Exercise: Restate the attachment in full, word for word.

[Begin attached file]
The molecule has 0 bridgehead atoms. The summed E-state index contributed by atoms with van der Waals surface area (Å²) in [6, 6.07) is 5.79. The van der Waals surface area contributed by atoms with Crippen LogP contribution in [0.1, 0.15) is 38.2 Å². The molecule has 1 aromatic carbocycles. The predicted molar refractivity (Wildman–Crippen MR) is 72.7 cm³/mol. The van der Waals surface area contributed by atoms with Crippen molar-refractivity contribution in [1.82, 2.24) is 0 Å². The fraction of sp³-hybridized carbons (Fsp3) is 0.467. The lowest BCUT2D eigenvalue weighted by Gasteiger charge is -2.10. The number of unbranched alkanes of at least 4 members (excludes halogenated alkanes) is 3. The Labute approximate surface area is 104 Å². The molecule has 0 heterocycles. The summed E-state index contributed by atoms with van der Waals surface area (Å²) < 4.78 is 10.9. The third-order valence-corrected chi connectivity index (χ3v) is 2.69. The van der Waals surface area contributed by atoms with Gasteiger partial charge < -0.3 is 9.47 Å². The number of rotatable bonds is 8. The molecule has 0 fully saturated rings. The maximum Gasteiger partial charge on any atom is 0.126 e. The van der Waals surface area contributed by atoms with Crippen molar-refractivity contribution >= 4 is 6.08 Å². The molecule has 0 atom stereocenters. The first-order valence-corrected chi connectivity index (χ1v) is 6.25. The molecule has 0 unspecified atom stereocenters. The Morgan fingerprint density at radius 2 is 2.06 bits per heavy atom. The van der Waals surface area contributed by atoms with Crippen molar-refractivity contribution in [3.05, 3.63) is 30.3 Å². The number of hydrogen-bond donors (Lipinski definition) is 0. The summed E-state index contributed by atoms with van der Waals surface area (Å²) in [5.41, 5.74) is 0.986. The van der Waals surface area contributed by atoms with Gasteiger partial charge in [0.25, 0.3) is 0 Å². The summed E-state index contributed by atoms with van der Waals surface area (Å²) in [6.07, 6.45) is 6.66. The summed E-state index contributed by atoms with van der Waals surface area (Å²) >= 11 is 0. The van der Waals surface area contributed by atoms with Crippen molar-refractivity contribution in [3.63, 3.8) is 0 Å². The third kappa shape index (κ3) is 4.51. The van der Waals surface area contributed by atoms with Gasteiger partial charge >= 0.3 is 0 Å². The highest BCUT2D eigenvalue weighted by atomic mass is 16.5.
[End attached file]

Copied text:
The molecule has 0 bridgehead atoms. The summed E-state index contributed by atoms with van der Waals surface area (Å²) in [6, 6.07) is 5.79. The van der Waals surface area contributed by atoms with Crippen LogP contribution in [0.1, 0.15) is 38.2 Å². The molecule has 1 aromatic carbocycles. The predicted molar refractivity (Wildman–Crippen MR) is 72.7 cm³/mol. The van der Waals surface area contributed by atoms with Crippen molar-refractivity contribution in [1.82, 2.24) is 0 Å². The fraction of sp³-hybridized carbons (Fsp3) is 0.467. The lowest BCUT2D eigenvalue weighted by Gasteiger charge is -2.10. The number of unbranched alkanes of at least 4 members (excludes halogenated alkanes) is 3. The Labute approximate surface area is 104 Å². The molecule has 0 heterocycles. The summed E-state index contributed by atoms with van der Waals surface area (Å²) < 4.78 is 10.9. The third-order valence-corrected chi connectivity index (χ3v) is 2.69. The van der Waals surface area contributed by atoms with Gasteiger partial charge < -0.3 is 9.47 Å². The number of rotatable bonds is 8. The molecule has 0 fully saturated rings. The maximum Gasteiger partial charge on any atom is 0.126 e. The van der Waals surface area contributed by atoms with Crippen molar-refractivity contribution >= 4 is 6.08 Å². The molecule has 0 atom stereocenters. The first-order valence-corrected chi connectivity index (χ1v) is 6.25. The molecule has 0 unspecified atom stereocenters. The Morgan fingerprint density at radius 2 is 2.06 bits per heavy atom. The van der Waals surface area contributed by atoms with Crippen molar-refractivity contribution in [3.05, 3.63) is 30.3 Å². The number of hydrogen-bond donors (Lipinski definition) is 0. The summed E-state index contributed by atoms with van der Waals surface area (Å²) in [5.41, 5.74) is 0.986. The van der Waals surface area contributed by atoms with Gasteiger partial charge in [0.25, 0.3) is 0 Å². The summed E-state index contributed by atoms with van der Waals surface area (Å²) in [6.07, 6.45) is 6.66. The summed E-state index contributed by atoms with van der Waals surface area (Å²) >= 11 is 0. The van der Waals surface area contributed by atoms with Crippen molar-refractivity contribution in [3.63, 3.8) is 0 Å². The third kappa shape index (κ3) is 4.51. The van der Waals surface area contributed by atoms with Gasteiger partial charge >= 0.3 is 0 Å². The highest BCUT2D eigenvalue weighted by atomic mass is 16.5.